Upgrading a Window with Interior Trim

February 13, 2009
TIP OF THE WEEK | Sales & Marketing

“Upgrading an interior feature window with millwork products creates a major focal aspect for a room,” says Tina Mealer, product manager at Fypon, a manufacturer of synthetic millwork products. “Using a combination of economical mouldings, pilasters and trim to highlight an interior window is a fast project with lots of payback.”

As part of a remodeling project in Ohio, contractor Steve Roth used a combination of a Fypon window head mantel, fluted pilasters and PVC board to enhance a picture window in a den. The 10-foot wide floor-to-ceiling window covers most of the wall area in the room. Rather than simply trim out the window with casing, which he believed would not do justice to the size of the feature window, Roth selected classical architectural features to accent the window.

“The use of molded millwork pieces really saved a great deal of installation time,” says Roth. “The highly-detailed trim only needed to be cut to length and field installed. These synthetic products added fast value to the project and I was able to do the entire surround in less than two hours.”

To achieve the impressive interior surround, Roth started by measuring the full width and length around the Simonton vinyl window, then order appropriate synthetic materials.

Starting at the top of the window unit, Roth added a 10-inch high window head mantel with bottom trim. He cut the moulding returns off both ends of the mantel and fit within the wall recessed area. For this project, the mantel flushes out with the wall surface. He secured the urethane window mantel with premium adhesive and fasteners.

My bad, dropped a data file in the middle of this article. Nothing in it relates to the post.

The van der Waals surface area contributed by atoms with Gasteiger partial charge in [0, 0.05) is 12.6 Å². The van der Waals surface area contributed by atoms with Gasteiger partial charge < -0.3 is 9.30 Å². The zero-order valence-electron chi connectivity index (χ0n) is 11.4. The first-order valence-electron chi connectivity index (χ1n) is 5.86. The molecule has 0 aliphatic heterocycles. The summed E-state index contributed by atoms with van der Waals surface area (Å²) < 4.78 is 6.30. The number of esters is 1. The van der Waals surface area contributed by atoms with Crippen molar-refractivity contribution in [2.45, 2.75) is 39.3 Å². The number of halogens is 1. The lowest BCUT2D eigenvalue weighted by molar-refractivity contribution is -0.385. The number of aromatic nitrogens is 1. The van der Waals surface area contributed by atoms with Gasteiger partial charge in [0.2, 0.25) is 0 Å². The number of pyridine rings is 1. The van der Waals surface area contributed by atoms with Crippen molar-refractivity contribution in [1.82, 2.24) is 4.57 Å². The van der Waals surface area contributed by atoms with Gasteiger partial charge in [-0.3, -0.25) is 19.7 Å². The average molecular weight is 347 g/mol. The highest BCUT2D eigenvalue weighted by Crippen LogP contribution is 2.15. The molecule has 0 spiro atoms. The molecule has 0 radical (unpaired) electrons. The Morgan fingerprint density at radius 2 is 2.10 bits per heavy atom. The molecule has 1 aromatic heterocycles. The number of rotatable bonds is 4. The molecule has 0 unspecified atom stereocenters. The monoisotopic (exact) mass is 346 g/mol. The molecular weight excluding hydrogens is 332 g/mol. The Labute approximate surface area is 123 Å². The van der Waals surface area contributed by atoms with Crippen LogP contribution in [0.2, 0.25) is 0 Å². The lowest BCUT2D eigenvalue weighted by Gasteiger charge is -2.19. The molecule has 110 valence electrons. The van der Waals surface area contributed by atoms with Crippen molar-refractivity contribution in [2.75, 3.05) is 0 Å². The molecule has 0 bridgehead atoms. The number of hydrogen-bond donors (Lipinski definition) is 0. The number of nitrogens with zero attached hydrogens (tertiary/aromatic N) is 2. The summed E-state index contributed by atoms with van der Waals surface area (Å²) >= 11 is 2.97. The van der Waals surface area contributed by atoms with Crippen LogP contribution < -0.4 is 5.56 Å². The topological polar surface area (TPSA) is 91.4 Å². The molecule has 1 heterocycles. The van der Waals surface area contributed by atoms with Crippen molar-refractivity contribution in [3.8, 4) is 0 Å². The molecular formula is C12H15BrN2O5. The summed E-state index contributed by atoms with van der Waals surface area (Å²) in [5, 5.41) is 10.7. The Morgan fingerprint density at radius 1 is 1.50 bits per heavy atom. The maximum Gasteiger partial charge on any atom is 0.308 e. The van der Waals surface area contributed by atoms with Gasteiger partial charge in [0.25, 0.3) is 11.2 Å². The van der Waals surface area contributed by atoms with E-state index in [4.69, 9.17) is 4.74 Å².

Roth then moved to the bottom of the window unit, measuring and installing a PVC sill on the bottom ledge of the window to serve as a base. As an option, he could also have created a sill panel out of a piece of ¾-inch PVC board for the base. Selection of a moisture-resistant, low-maintenance product is key. Again, the sill unit was installed and secured with adhesive and fasteners.

The next step was to measure out the fluted pilasters, so they fit snugly starting at the top of where the bottom trim of the window mantel starts and end at the sill. Roth cut from the base of the pilaster to fit to size. He then installed the fluted pilasters so they flank the windows and fill in spacing between the units, securing in place with adhesive and fasteners.

Roth then, slide the base cap in place over the bottom of the pilasters and secure in place. He finished the job by measuring out pieces of flat trim moulding or PVC board to fill in the areas below the windows and above the sill. Finally, he used spackling to fill all fastened heads and latex caulk to cover the seams between the wall and trim and painted the interior trim pieces with latex semi-gloss paint.

“Every person that enters this room offers a fast comment on how striking the window surround is,” says Roth.